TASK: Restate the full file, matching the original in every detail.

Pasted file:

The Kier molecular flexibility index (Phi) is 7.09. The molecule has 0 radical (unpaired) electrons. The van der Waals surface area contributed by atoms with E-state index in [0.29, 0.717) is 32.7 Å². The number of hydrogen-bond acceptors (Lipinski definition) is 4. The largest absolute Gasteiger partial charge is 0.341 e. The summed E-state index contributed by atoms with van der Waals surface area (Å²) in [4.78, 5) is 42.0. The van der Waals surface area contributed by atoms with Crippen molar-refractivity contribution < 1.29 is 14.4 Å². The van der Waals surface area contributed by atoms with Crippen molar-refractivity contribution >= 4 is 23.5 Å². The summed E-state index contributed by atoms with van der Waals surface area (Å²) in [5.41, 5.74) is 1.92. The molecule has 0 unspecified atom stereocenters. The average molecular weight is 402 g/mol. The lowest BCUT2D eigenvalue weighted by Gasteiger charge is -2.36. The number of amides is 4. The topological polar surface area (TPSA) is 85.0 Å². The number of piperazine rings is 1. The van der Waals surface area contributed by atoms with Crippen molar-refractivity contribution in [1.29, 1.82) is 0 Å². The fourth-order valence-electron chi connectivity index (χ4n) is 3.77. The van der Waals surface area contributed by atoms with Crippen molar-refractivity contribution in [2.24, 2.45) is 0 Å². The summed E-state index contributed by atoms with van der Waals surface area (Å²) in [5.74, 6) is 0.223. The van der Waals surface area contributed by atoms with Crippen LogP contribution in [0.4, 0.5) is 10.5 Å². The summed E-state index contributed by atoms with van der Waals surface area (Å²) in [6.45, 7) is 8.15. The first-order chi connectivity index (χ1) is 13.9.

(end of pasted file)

The Kier molecular flexibility index (Phi) is 7.09. The molecule has 0 radical (unpaired) electrons. The van der Waals surface area contributed by atoms with E-state index in [0.29, 0.717) is 32.7 Å². The number of hydrogen-bond acceptors (Lipinski definition) is 4. The largest absolute Gasteiger partial charge is 0.341 e. The summed E-state index contributed by atoms with van der Waals surface area (Å²) in [4.78, 5) is 42.0. The van der Waals surface area contributed by atoms with Crippen molar-refractivity contribution < 1.29 is 14.4 Å². The van der Waals surface area contributed by atoms with Crippen molar-refractivity contribution >= 4 is 23.5 Å². The summed E-state index contributed by atoms with van der Waals surface area (Å²) in [5.41, 5.74) is 1.92. The molecule has 0 unspecified atom stereocenters. The average molecular weight is 402 g/mol. The lowest BCUT2D eigenvalue weighted by Gasteiger charge is -2.36. The number of amides is 4. The topological polar surface area (TPSA) is 85.0 Å². The number of piperazine rings is 1. The van der Waals surface area contributed by atoms with Crippen molar-refractivity contribution in [1.29, 1.82) is 0 Å². The fourth-order valence-electron chi connectivity index (χ4n) is 3.77. The van der Waals surface area contributed by atoms with Crippen molar-refractivity contribution in [2.24, 2.45) is 0 Å². The summed E-state index contributed by atoms with van der Waals surface area (Å²) in [5.74, 6) is 0.223. The van der Waals surface area contributed by atoms with Crippen LogP contribution in [0.4, 0.5) is 10.5 Å². The summed E-state index contributed by atoms with van der Waals surface area (Å²) in [6.45, 7) is 8.15. The first-order chi connectivity index (χ1) is 13.9.